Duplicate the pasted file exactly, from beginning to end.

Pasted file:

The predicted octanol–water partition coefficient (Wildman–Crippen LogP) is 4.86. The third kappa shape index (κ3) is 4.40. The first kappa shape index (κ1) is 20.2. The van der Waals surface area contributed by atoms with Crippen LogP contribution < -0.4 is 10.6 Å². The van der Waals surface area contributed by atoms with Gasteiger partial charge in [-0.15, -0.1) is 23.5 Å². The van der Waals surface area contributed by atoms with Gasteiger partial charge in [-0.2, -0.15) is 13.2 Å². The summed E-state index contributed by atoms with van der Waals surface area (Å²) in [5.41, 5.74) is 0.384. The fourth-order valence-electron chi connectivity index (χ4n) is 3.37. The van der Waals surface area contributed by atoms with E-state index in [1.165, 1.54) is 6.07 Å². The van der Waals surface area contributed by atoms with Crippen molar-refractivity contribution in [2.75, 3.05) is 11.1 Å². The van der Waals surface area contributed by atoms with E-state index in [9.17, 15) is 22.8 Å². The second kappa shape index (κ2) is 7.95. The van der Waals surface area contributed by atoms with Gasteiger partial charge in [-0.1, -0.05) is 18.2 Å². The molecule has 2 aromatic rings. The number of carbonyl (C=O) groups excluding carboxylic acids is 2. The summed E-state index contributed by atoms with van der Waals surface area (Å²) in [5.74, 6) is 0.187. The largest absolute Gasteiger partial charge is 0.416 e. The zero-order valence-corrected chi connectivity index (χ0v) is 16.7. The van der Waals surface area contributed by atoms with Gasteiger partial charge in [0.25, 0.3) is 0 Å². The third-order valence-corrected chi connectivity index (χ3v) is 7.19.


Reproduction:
The predicted octanol–water partition coefficient (Wildman–Crippen LogP) is 4.86. The third kappa shape index (κ3) is 4.40. The first kappa shape index (κ1) is 20.2. The van der Waals surface area contributed by atoms with Crippen LogP contribution < -0.4 is 10.6 Å². The van der Waals surface area contributed by atoms with Gasteiger partial charge in [-0.15, -0.1) is 23.5 Å². The van der Waals surface area contributed by atoms with Gasteiger partial charge in [-0.2, -0.15) is 13.2 Å². The summed E-state index contributed by atoms with van der Waals surface area (Å²) in [5.41, 5.74) is 0.384. The fourth-order valence-electron chi connectivity index (χ4n) is 3.37. The van der Waals surface area contributed by atoms with E-state index in [1.165, 1.54) is 6.07 Å². The van der Waals surface area contributed by atoms with Crippen molar-refractivity contribution in [2.75, 3.05) is 11.1 Å². The van der Waals surface area contributed by atoms with E-state index in [9.17, 15) is 22.8 Å². The second kappa shape index (κ2) is 7.95. The van der Waals surface area contributed by atoms with Gasteiger partial charge in [-0.1, -0.05) is 18.2 Å². The molecule has 2 aromatic rings. The number of carbonyl (C=O) groups excluding carboxylic acids is 2. The summed E-state index contributed by atoms with van der Waals surface area (Å²) in [5.74, 6) is 0.187. The largest absolute Gasteiger partial charge is 0.416 e. The zero-order valence-corrected chi connectivity index (χ0v) is 16.7. The van der Waals surface area contributed by atoms with Gasteiger partial charge in [0.25, 0.3) is 0 Å². The third-order valence-corrected chi connectivity index (χ3v) is 7.19.